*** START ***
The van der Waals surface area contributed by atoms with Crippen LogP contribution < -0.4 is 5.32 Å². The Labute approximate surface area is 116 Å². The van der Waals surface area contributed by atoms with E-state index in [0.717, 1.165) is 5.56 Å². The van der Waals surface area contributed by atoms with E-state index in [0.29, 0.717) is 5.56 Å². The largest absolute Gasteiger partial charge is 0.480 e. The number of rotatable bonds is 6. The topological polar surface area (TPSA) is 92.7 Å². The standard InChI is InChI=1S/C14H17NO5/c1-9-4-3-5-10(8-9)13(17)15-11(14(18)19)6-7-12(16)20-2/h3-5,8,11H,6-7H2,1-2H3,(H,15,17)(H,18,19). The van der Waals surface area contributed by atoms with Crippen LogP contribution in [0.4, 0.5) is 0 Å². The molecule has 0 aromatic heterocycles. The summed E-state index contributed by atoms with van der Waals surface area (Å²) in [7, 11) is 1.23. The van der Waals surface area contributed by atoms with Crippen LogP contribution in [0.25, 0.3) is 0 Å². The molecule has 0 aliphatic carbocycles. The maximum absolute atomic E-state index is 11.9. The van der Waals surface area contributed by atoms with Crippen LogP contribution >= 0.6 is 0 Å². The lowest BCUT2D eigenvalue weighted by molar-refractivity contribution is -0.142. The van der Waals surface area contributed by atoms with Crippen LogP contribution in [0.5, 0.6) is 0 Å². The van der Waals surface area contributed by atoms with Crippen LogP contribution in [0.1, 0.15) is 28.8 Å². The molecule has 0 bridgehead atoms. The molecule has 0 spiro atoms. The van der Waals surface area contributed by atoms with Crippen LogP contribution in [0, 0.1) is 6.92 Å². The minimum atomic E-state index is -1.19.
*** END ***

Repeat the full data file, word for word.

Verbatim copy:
The van der Waals surface area contributed by atoms with Crippen LogP contribution < -0.4 is 5.32 Å². The Labute approximate surface area is 116 Å². The van der Waals surface area contributed by atoms with E-state index in [0.717, 1.165) is 5.56 Å². The van der Waals surface area contributed by atoms with E-state index in [0.29, 0.717) is 5.56 Å². The largest absolute Gasteiger partial charge is 0.480 e. The number of rotatable bonds is 6. The topological polar surface area (TPSA) is 92.7 Å². The standard InChI is InChI=1S/C14H17NO5/c1-9-4-3-5-10(8-9)13(17)15-11(14(18)19)6-7-12(16)20-2/h3-5,8,11H,6-7H2,1-2H3,(H,15,17)(H,18,19). The van der Waals surface area contributed by atoms with Crippen LogP contribution in [0.4, 0.5) is 0 Å². The molecule has 0 aromatic heterocycles. The summed E-state index contributed by atoms with van der Waals surface area (Å²) in [7, 11) is 1.23. The van der Waals surface area contributed by atoms with Crippen LogP contribution in [0.25, 0.3) is 0 Å². The molecule has 0 aliphatic carbocycles. The maximum absolute atomic E-state index is 11.9. The van der Waals surface area contributed by atoms with Crippen LogP contribution >= 0.6 is 0 Å². The lowest BCUT2D eigenvalue weighted by molar-refractivity contribution is -0.142. The van der Waals surface area contributed by atoms with Crippen LogP contribution in [0.5, 0.6) is 0 Å². The van der Waals surface area contributed by atoms with Crippen LogP contribution in [0.1, 0.15) is 28.8 Å². The molecule has 0 bridgehead atoms. The molecule has 0 spiro atoms. The van der Waals surface area contributed by atoms with Crippen LogP contribution in [0, 0.1) is 6.92 Å². The minimum atomic E-state index is -1.19.